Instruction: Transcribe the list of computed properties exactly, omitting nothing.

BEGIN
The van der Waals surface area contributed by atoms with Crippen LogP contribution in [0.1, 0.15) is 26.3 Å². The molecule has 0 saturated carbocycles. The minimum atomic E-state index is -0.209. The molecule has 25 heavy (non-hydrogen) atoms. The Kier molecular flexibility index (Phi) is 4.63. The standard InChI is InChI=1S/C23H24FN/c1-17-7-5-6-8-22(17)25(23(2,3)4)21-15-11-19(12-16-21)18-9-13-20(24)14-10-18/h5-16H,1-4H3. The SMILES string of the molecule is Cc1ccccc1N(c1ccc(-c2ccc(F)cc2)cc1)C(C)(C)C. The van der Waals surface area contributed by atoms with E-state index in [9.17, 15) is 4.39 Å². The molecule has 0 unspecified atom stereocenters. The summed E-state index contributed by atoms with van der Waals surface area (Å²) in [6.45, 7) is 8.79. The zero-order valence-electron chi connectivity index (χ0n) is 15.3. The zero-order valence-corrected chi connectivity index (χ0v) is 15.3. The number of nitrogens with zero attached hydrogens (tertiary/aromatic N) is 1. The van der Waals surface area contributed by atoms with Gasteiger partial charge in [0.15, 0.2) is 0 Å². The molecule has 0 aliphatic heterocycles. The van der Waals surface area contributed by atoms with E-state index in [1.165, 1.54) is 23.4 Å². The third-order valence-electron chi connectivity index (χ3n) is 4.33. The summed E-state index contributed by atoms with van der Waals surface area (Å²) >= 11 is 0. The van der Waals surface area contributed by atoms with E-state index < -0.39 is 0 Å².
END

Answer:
The van der Waals surface area contributed by atoms with Crippen LogP contribution in [0.1, 0.15) is 26.3 Å². The molecule has 0 saturated carbocycles. The minimum atomic E-state index is -0.209. The molecule has 25 heavy (non-hydrogen) atoms. The Kier molecular flexibility index (Phi) is 4.63. The standard InChI is InChI=1S/C23H24FN/c1-17-7-5-6-8-22(17)25(23(2,3)4)21-15-11-19(12-16-21)18-9-13-20(24)14-10-18/h5-16H,1-4H3. The SMILES string of the molecule is Cc1ccccc1N(c1ccc(-c2ccc(F)cc2)cc1)C(C)(C)C. The van der Waals surface area contributed by atoms with E-state index in [9.17, 15) is 4.39 Å². The molecule has 0 unspecified atom stereocenters. The summed E-state index contributed by atoms with van der Waals surface area (Å²) in [6.45, 7) is 8.79. The zero-order valence-electron chi connectivity index (χ0n) is 15.3. The zero-order valence-corrected chi connectivity index (χ0v) is 15.3. The number of nitrogens with zero attached hydrogens (tertiary/aromatic N) is 1. The van der Waals surface area contributed by atoms with Gasteiger partial charge in [0.15, 0.2) is 0 Å². The molecule has 0 aliphatic heterocycles. The van der Waals surface area contributed by atoms with E-state index in [1.165, 1.54) is 23.4 Å². The third-order valence-electron chi connectivity index (χ3n) is 4.33. The summed E-state index contributed by atoms with van der Waals surface area (Å²) >= 11 is 0. The van der Waals surface area contributed by atoms with E-state index < -0.39 is 0 Å².